|Title:||Taxi through drainage ditch, Boeing 727-2Q8, August 8, 1998|
|Micro summary:||This Boeing 727-2Q8 taxiied through a drainage ditch.|
|Event Time:||1998-08-08 at 0012 PDT|
|Publishing Agency:||National Transportation Safety Board (NTSB)|
|Site of event:||Las Vegas, NV|
|Departure:||McCarran International Airport, Las Vegas, Nevada, USA|
|Destination:||Cincinnati/Northern Kentucky International Airport, Covington, Kentucky, USA|
|Airplane Type(s):||Boeing 727-2Q8|
|Operator(s):||Delta Air Lines|
|Type of flight:||Revenue|
NTSB short summary:
The airport personnel's failure to properly mark the ditch hazard and the taxiway boundaries surrounding it, and, the captain's failure to maintain a situational awareness of his location with respect to the taxiway layout. The dark night lighting condition was a factor.
The flight had just pushed back from a new terminal at the airport. The crew had checked the NOTAMS for the flight and discussed one, which cautioned pilots to be aware of a ditch that was not easily visible nor marked, which was located directly across from the new terminal. The crew discussed the ditch during preflight and also on their earlier arrival into the airport; however, the crew did not see the ditch. The crew taxied across the ramp to a hold point and called ground control for a taxi clearance. Initial taxi clearance had the airplane turning right on the closest parallel taxiway. Due to weight considerations, the crew requested a runway change. Ground control then had the airplane turn right on the outboard parallel taxiway. The captain said he looked down at the taxiway diagram and confused his position with taxiway C4 rather than Spot 4. The captain then taxied the airplane forward across taxiway C, through the ditch, and made a right turn onto taxiway Bravo. After encountering the ditch, the crew came to a consensus that there was nothing unusual about the airplane to preclude continuing the flight. The flight attendants did not convey to the flight crew the extent of motion in the back of the airplane, nor did the flight crew ask the flight attendants about their ride in the back of the airplane. The flight to their intended destination was uneventful. The oncoming crew discovered the minor damage to the airplane. At the time of the incident, the infield area was not lit or marked to help illuminate the ditch, and the ditch had no boundary hazard markings. One month prior to this event, another air carrier had one of their airplanes taxi through the same area. After the two incidents, airport operations ordered and placed plastic reflective delineators around the ditch area.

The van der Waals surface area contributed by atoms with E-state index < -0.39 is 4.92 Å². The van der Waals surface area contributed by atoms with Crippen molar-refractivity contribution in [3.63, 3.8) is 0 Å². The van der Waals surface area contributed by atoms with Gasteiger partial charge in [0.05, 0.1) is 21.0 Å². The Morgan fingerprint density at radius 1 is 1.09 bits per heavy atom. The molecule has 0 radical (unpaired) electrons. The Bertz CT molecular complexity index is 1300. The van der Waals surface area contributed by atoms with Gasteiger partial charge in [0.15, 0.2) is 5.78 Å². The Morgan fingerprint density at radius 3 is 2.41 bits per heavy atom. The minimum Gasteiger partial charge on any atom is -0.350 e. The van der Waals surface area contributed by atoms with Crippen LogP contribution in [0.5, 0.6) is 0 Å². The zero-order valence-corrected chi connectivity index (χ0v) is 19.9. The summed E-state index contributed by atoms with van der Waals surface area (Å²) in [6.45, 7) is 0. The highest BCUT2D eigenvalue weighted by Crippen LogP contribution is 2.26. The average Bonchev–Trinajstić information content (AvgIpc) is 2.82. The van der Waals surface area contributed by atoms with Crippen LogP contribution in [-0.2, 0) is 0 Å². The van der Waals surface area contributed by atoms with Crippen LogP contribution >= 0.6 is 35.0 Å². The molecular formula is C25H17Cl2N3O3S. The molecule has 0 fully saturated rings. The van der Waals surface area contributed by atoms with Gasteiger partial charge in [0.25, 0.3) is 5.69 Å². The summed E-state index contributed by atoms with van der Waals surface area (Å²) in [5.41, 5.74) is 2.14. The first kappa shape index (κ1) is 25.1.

NTSB factual narrative text:
HISTORY OF FLIGHT
On August 8, 1998, about 0012 hours Pacific daylight time, a Boeing 727-2Q8, N831L, operated by Delta Air Lines, Inc., as Flight 190, sustained minor damage when the crew taxied through a drainage ditch en route to runway 7L at the McCarran International Airport (LAS), Las Vegas, Nevada. The 3 flight crewmembers, 3 flight attendants, and 149 passengers were not injured. The flight reported they were unaware of any damage, continued to taxi, and departed. The flight was conducted under 14 CFR Part 121 as a nonstop regularly scheduled domestic passenger flight destined for Covington/Cincinnati/Northern Kentucky International Airport (CVG), near Cincinnati, Ohio. An IFR flight plan was filed.